Ovarian Cancer

Ovarian cancer occurs when the cells that form the ovaries grow uncontrollably leading to the formation of a tumor and possibly the spread of cancerous cells to other tissues and organs of the body. The ovaries are two almond sized organs in a woman’s pelvis which lie on either side of the uterus. Ovaries are responsible for producing the female sex hormones, Estrogen and Progesterone, as well as releasing ova, or eggs, during ovulation.

Ovarian cancer is the fifth leading cause of cancer related death in women1. There are more than 20,000 new cases diagnosed and more than 15,000 deaths related to ovarian cancer every year2. Women have a 1.4% risk of developing ovarian cancer during their lifetime; approximately 13 of 100,000 women have the disease3.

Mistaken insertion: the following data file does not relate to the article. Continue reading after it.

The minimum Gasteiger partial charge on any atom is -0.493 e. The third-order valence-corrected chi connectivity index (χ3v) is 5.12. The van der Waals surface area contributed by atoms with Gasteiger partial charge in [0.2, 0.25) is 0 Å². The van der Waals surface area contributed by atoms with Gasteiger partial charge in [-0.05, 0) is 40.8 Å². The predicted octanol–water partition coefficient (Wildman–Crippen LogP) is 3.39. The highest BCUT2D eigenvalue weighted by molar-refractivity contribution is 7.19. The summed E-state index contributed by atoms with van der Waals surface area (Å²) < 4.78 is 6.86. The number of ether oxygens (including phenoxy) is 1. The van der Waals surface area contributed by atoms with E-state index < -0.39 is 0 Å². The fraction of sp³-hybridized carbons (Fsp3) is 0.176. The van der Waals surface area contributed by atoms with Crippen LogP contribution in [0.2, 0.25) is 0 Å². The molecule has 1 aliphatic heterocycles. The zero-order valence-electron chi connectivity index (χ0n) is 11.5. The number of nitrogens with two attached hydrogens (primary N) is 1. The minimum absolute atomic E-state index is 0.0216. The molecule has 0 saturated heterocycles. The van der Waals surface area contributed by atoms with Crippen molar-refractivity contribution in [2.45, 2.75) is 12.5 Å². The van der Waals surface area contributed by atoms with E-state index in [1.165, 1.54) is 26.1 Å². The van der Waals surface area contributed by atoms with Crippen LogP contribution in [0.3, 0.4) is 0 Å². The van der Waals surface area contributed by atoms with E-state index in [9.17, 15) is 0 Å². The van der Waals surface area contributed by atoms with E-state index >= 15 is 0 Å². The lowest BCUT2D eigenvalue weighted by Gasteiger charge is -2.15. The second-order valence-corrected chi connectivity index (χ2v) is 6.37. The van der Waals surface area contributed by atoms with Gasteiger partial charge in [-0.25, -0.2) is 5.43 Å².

Ovarian cancer can affect one or both of the ovaries and can occur in any of the cell types that make up the ovary; however, more than 90% of ovarian tumors occur in epithelial cells which line the surface of the ovary. The average age at diagnosis of epithelial ovarian carcinoma is 63 and roughly ten years earlier for women with hereditary causes3.  Because these tumors are difficult to detect they are often diagnosed at later stages of disease, when the cancerous cells have already spread beyond the tissue of the ovary.

Recent Ovarian Cancer Commentary

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